The Monetary and Non-Monetary Impacts of Prefabrication on Construction: The Effects of Product Modularity

Krishna Chauhan1, Antti Peltokorpi1, Rita Lavikka2 and Olli Seppänen1

1Department of Civil Engineering, Aalto University, 02150 Espoo, Finland

 2VTT Technical Research Centre of Finland, 02044 Espoo, Finland

1. Introduction
2. Theoretical Background
3. Method
4. Analysis and Results
5. Discussion
6. Conclusions


Prefabrication is rapidly increasing in construction, and previous research has identified various impacts of prefabrication on projects. Modular product architecture is a great enabler for prefabrication; however, practitioners would benefit from more explicit knowledge on the impacts of prefabricated product types with different levels of product modularity. This study investigates the connection between the modularity level and the monetary and non-monetary impacts of prefabricated products. First, the literature on prefabrication and modularity is used to form three propositions which are related to product modularity and the benefits of prefabrication. The level of modularity is considered with two dimensions: the proportion of modules and the module description detail. Second, four prefabricated products are analyzed to test the propositions. The analysis revealed that (1) the level of modularity adopted in the product is directly proportional to the benefits. More specifically, (2) a higher proportion of modules in a project product contributes to higher cost-benefits. On the other hand, (3) prefabricated products with highly detailed module descriptions seem to lead to higher non-monetary benefits, such as better ergonomics and work satisfaction. The study reveals new empirical evidence on the relationship between product modularity and the benefits of prefabricated products. Cost-benefit analysis revealed that even though some prefabricated products could have higher direct costs, the total cost can still be lower than conventional construction when also considering the indirect benefits. Practitioners can utilize the findings when selecting modular and prefabricated products that best fulfil their project objectives.

1. Introduction

An increase in prefabrication is a key driver for increasing performance in the construction sector [1,2] and many studies have discussed the positive impacts of prefabrication on reducing waste (e.g. [3]), shortening schedules [4], improving safety [5], reducing defects [6], and lowering greenhouse gas emissions [7]. Even though the implementation of prefabrication in a construction project impacts multiple factors [7], empirical research has focused mostly on a single product type or a single impact factor. Multiple impacts have not been thoroughly evaluated and compared between different product categories.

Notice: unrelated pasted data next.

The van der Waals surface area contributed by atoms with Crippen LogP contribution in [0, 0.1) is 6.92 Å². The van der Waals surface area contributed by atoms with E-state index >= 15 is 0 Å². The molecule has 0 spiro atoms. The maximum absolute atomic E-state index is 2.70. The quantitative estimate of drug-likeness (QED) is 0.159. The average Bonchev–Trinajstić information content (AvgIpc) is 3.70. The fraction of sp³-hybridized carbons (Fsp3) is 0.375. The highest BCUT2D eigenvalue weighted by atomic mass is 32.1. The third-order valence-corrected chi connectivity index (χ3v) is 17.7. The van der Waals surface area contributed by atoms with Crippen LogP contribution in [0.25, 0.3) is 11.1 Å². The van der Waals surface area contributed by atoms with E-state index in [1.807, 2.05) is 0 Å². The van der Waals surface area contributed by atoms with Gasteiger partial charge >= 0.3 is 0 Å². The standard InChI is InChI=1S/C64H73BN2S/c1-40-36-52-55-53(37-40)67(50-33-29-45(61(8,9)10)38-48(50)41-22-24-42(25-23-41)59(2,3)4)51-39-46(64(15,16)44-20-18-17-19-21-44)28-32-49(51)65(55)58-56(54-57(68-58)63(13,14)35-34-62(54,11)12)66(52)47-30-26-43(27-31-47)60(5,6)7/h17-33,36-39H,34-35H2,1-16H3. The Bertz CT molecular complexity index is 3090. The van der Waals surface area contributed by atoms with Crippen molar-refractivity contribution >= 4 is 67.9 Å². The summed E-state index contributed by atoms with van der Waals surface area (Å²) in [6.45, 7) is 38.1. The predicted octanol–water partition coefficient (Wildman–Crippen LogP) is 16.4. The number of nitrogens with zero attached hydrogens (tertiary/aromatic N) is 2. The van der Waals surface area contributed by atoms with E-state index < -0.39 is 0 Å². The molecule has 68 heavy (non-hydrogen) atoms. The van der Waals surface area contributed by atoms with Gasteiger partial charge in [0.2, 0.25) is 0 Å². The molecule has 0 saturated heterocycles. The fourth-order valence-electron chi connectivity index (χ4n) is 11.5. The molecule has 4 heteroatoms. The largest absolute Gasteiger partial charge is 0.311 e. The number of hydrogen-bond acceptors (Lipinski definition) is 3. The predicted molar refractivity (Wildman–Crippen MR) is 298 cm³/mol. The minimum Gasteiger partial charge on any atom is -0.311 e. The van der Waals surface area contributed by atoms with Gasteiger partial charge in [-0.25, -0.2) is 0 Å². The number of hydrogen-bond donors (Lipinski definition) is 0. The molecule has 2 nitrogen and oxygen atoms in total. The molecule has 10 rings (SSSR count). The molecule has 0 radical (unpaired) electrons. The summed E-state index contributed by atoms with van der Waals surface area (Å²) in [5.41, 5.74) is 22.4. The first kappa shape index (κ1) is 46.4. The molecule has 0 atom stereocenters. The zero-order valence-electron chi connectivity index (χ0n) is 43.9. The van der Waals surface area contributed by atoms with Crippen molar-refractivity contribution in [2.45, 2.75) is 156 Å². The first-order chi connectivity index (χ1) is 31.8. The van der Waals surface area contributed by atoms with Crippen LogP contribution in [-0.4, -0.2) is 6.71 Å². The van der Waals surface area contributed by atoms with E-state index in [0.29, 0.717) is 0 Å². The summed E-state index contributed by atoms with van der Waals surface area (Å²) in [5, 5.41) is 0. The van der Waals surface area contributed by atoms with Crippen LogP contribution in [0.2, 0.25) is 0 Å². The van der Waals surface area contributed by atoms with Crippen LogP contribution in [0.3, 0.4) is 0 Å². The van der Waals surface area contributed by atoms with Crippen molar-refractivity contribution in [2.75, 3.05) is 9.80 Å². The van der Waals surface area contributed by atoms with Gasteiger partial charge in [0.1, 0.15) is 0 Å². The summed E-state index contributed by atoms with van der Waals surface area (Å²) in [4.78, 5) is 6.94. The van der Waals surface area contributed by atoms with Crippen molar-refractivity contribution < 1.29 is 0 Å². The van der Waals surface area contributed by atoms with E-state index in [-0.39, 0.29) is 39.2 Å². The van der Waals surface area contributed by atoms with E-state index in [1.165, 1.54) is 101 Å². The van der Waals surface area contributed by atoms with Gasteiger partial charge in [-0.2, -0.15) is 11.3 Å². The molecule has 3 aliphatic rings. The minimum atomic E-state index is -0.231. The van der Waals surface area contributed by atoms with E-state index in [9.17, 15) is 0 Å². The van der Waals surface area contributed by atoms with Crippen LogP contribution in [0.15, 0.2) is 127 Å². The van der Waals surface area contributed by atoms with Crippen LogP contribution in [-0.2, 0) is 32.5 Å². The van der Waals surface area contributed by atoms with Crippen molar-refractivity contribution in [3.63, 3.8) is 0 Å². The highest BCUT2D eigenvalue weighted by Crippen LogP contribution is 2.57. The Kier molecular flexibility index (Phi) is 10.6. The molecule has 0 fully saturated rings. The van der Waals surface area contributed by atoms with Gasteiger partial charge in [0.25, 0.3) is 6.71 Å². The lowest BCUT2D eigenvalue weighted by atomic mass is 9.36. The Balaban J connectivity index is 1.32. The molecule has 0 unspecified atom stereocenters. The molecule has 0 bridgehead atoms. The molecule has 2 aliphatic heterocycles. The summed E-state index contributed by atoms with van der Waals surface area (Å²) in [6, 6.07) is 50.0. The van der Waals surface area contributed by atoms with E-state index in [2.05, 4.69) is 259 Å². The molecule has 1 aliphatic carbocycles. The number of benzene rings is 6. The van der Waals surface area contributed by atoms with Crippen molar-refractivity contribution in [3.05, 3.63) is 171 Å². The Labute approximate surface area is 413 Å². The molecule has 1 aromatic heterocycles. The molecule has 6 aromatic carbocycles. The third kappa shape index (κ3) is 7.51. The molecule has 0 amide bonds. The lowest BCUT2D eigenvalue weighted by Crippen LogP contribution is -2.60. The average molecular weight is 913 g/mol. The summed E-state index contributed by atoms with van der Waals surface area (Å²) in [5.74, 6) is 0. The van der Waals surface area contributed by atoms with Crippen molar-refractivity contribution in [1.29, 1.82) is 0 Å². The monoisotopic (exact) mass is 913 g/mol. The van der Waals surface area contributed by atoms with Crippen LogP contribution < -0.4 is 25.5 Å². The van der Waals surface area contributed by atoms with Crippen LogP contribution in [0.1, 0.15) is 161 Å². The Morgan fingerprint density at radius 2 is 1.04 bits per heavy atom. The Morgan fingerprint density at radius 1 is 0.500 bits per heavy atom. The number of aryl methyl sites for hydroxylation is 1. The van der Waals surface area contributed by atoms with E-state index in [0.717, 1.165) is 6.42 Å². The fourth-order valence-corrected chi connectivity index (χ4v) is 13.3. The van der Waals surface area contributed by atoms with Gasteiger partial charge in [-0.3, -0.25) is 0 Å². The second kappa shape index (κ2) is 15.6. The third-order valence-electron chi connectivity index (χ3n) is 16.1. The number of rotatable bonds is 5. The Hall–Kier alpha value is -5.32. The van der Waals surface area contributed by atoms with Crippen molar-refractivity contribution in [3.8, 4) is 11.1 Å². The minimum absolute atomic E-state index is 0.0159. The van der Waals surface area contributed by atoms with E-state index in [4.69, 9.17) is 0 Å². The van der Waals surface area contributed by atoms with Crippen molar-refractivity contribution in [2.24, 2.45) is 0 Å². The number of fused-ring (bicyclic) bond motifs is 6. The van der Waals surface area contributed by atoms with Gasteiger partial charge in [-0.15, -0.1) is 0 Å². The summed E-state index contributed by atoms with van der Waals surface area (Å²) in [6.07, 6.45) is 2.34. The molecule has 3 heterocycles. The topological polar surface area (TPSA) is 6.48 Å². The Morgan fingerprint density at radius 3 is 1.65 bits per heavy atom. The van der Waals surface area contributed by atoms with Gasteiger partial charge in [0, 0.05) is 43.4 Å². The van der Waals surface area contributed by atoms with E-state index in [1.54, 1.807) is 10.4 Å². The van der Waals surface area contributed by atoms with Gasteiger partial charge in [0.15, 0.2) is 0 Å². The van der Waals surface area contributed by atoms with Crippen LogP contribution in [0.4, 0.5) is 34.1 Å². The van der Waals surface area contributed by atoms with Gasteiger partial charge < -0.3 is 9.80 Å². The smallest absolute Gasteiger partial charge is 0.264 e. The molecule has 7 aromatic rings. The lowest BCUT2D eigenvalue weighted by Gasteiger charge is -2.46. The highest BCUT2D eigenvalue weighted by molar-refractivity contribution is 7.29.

The majority of previous studies have classified prefabricated products into four categories: (1) component manufacturing and sub-assembly, including factory-made products, such as windows, bricks, and tiles; (2) non-volumetric off-site construction, including products that do not create usable space, such as structural frames and wall panels; (3) volumetric off-site construction, including pre-assembled units that create usable spaces, such as modular bathrooms, plant rooms, and shower rooms; and (4) modular buildings, including volumetric space units that also include the structure and exteriors, such as schools, motels, and prison blocks [8,9,10]. These categories, however, differ significantly in their scope, scale, and other main characteristics, and choosing a prefabricated product among these for a project is typically exclusionary. Thus, practitioners need suitable decision-making frameworks to compare prefabricated products and comparative information on their overall impacts.

Current research on the impacts of prefabricated products argues that a higher level of off-site construction typically provides more delivery, cost and quality benefits to projects but diminishes the flexibility and innovativeness [8,9,10]; however, the level of off-site construction does not fully consider the product architecture. We argue that the level of product modularity should also be considered when assessing different prefabrication products and their suitability for a project. Product modularity, where the required functions are assigned to specific physical components [11], often enables a higher level of off-site construction [10]. Some of the benefits of modularity, such as a reduction in CO2 emissions, reduction in waste and minimizing the energy losses could help the construction industry to contribute to the circular economy [12]; however, empirical research on assessing prefabricated product types together with their level of modularity is scarce. As modularity is one essential characteristic of prefabricated products, practitioners could benefit from more precise knowledge on the combined impacts of the prefabricated product type and the level of product modularity on a construction project’s performance. This paper aims to increase the knowledge of prefabrication’s multifaceted impacts on construction when modularity is considered a characteristic of the prefabricated product. The study addresses the following research question: How do the prefabricated product type and product modularity level affect the multiple dimensions of construction performance? Regarding the performance measurement, both the positive and negative impacts, as well as monetary and non-monetary impacts, are considered (see, e.g., [13]. Additionally, the level of modularity is considered using Hvam et al.’s [14] modularity framework.